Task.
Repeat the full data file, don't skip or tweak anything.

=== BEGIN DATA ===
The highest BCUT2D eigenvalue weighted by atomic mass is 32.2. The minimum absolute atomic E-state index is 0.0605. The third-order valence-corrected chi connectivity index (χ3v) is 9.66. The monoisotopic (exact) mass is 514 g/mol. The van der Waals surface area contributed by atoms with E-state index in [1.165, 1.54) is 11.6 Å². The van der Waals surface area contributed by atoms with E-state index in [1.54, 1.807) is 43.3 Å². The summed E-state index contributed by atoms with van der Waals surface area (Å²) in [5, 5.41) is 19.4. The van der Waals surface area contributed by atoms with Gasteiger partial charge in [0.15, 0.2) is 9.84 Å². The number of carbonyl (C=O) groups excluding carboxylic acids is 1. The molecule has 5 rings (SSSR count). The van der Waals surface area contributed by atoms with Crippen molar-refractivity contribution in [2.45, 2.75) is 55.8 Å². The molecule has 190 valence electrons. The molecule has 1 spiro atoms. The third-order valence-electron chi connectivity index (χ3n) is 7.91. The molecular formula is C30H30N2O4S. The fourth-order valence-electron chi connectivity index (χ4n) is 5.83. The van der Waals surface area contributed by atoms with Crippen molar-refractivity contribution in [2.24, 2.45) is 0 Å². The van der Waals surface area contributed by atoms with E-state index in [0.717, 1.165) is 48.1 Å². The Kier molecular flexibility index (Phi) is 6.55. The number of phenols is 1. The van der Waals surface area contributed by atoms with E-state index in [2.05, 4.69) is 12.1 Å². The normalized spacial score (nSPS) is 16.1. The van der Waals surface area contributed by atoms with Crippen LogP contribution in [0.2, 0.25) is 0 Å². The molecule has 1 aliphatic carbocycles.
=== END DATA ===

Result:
The highest BCUT2D eigenvalue weighted by atomic mass is 32.2. The minimum absolute atomic E-state index is 0.0605. The third-order valence-corrected chi connectivity index (χ3v) is 9.66. The monoisotopic (exact) mass is 514 g/mol. The van der Waals surface area contributed by atoms with E-state index in [1.165, 1.54) is 11.6 Å². The van der Waals surface area contributed by atoms with E-state index in [1.54, 1.807) is 43.3 Å². The summed E-state index contributed by atoms with van der Waals surface area (Å²) in [5, 5.41) is 19.4. The van der Waals surface area contributed by atoms with Gasteiger partial charge in [0.15, 0.2) is 9.84 Å². The number of carbonyl (C=O) groups excluding carboxylic acids is 1. The molecule has 5 rings (SSSR count). The van der Waals surface area contributed by atoms with Crippen molar-refractivity contribution in [2.45, 2.75) is 55.8 Å². The molecule has 190 valence electrons. The molecule has 1 spiro atoms. The third-order valence-electron chi connectivity index (χ3n) is 7.91. The molecular formula is C30H30N2O4S. The fourth-order valence-electron chi connectivity index (χ4n) is 5.83. The van der Waals surface area contributed by atoms with Crippen molar-refractivity contribution in [2.24, 2.45) is 0 Å². The van der Waals surface area contributed by atoms with E-state index in [0.717, 1.165) is 48.1 Å². The Kier molecular flexibility index (Phi) is 6.55. The number of phenols is 1. The van der Waals surface area contributed by atoms with E-state index in [2.05, 4.69) is 12.1 Å². The normalized spacial score (nSPS) is 16.1. The van der Waals surface area contributed by atoms with Crippen LogP contribution in [0.2, 0.25) is 0 Å². The molecule has 1 aliphatic carbocycles.